Turning from those subsidiary ways of raising revenue for the BBC, I should like to touch on the question of the fee and then make some comments on it. It is unfortunate that it was raised to only £34 in November 1979. I do not believe that we on this side of the House are on very good or strong ground in criticising the actions of the Opposition when they were in office, because both parties have been hesitant about putting up the fee when they should have done so. The reason is clear. It is that, athough Governments are worried about the services provided to listeners and viewers, they are also worried about the electoral influence of increasing the fee.

We were reminded of that in one of the editions of the Crossman diaries, when he said: After this yet another Cabinet…This time we decided to have no increase in the licence fee and no extension of hours but to develop our local radio stations. We would simply postpone the increase in the licence fee until 1971, after the election. Wilson was saying that we would demand that the BBC should do everything but we wouldn't give them the means to do it, and that was carried. It was a terrible decision, and shows how tired we were, but at all our Cabinet meetings it is becoming clearer that from now on nothing will be decided except in terms of electoral advantage. I feel that that is the sort of comment that could have been made in almost any Cabinet that discussed the licence fee.

I do not believe that it is sufficient to allow the BBC to take the initiative, likening itself as it does to other public corporations when arguing for greater self-control. It is ludicrous to pay the BBC for the right to receive and to give it the wherewithal to produce, when perhaps in only a few years people will not watch the material. We shall be watching ITV, satellite TV, pay-TV or the tapes that we have recorded.

That leads me to speak in support of the suggestion of my hon. Friend the Member for Portsmouth, North (Mr. Griffiths), the hon. Member for Stockport, South (Mr. McNally) and others that the BBC should gain more of its funding from advertising. The estimate of the advertising that may be carried Europe-wide when a satellite network is established is about £1 billion. Coming closer to home, advertising is steadily growing in all shapes and forms. It was approximately £2.6 billion in 1980, and it will be £2.8 billion this year and £3.2 billion in 1982. Television advertising is taking an increasing proportion of the total, rising from £621 million in 1980 to an anticipated £684 million this year and £786 million in 1982. Those figures should be compared with the total BBC revenue of about £500 million.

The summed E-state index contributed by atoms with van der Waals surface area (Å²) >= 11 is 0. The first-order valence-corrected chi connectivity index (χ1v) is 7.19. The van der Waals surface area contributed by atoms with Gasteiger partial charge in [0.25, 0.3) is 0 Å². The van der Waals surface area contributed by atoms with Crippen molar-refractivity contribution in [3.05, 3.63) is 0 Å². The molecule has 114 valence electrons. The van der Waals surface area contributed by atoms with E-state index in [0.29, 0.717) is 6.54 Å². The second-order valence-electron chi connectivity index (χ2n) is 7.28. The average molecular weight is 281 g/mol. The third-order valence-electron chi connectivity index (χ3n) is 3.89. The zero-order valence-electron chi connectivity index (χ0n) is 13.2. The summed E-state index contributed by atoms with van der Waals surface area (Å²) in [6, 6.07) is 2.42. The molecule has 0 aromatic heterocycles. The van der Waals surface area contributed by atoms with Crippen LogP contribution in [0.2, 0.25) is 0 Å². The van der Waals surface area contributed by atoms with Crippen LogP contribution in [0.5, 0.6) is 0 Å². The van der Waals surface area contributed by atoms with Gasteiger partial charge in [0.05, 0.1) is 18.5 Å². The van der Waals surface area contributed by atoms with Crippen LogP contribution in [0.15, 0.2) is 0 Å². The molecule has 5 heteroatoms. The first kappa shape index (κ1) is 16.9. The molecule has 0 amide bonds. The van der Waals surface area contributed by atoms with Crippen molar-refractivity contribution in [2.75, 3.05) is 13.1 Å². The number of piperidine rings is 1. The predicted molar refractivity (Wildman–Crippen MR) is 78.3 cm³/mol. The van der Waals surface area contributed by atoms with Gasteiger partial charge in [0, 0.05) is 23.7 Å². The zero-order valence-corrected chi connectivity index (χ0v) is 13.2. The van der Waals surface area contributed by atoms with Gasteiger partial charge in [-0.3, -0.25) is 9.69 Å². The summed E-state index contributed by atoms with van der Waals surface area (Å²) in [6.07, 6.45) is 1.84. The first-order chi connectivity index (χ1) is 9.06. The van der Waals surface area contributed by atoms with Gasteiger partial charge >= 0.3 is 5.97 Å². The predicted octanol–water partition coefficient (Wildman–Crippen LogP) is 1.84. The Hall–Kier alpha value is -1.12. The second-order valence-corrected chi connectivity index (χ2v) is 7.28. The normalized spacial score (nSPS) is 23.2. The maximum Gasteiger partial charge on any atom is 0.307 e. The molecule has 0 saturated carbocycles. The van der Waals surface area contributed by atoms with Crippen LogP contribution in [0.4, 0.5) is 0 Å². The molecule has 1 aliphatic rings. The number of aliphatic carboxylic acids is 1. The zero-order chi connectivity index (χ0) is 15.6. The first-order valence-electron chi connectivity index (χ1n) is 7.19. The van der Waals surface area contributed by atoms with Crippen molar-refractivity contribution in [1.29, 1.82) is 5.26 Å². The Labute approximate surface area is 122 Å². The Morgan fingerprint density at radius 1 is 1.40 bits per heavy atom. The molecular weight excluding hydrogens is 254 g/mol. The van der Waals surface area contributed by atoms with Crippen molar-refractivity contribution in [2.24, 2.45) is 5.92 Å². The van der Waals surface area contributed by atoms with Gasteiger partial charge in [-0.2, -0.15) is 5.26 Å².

The BBC—a combination of channels 1 and 2—attracts over half of all television viewers. On the measurement for April, BBC1 attracted 40 per cent. and BBC2 15 per cent., making a total of 55 per cent. The corporation is attracting its share—some would say more than its share—of the viewing public. Only the other day an advertising specialist stated: there is no doubt that the BBC is out-boxing ITV at the moment, especially when it comes to BBC2. The BBC should also be attracting its share of advertising spending. If the Government change their mind and decide not to follow the Annan suggestions, it would not be the first time that a Conservative Government have done so to good effect.

It is particularly important for the BBC to become established as an advertising medium before the advent of breakfast television and the new commercial channels that will be available with satellites. I disagree with my colleagues who argue against advertising, just as I disagree with those who argue against postponing the fourth television channel. The tax take from more competitive television advertising would make up at least the majority of the levy that the Government would lose from the existing television companies. I believe, too, that the public would like a fourth channel, which will be apparent when it comes into being.

No less a person than the director-general of the BBC identified the funding attraction of advertising revenue when he spoke to members of the broadcasting press in July 1980. He stated: in relative terms—relative that is to the commercial broadcasting sector—our position is clearly deteriorating more sharply. They, with a monopoly of broadcasting advertising, are able to increase their 'prices' in line with what the traffic will bear, and so are able to more than keep pace with inflation. Our price'—the licence fee—can only be increased if the Government of the day is willing. It is no longer credible to talk in scaremongering terms and say that taking advertisements would weaken independence, standards and quality or, in terms of a rating war, result in a competitive battle for viewers. The BBC is already engaged in a war to attract viewers, to keep its more than 50 per cent. share of the viewing public and to win measurement competition from month to month and week to week. In the heart and mind of every producer of every television programme everywhere there is the need to win the rating war and, from the BBC standpoint, to win it to motivate like-minded people to work for it.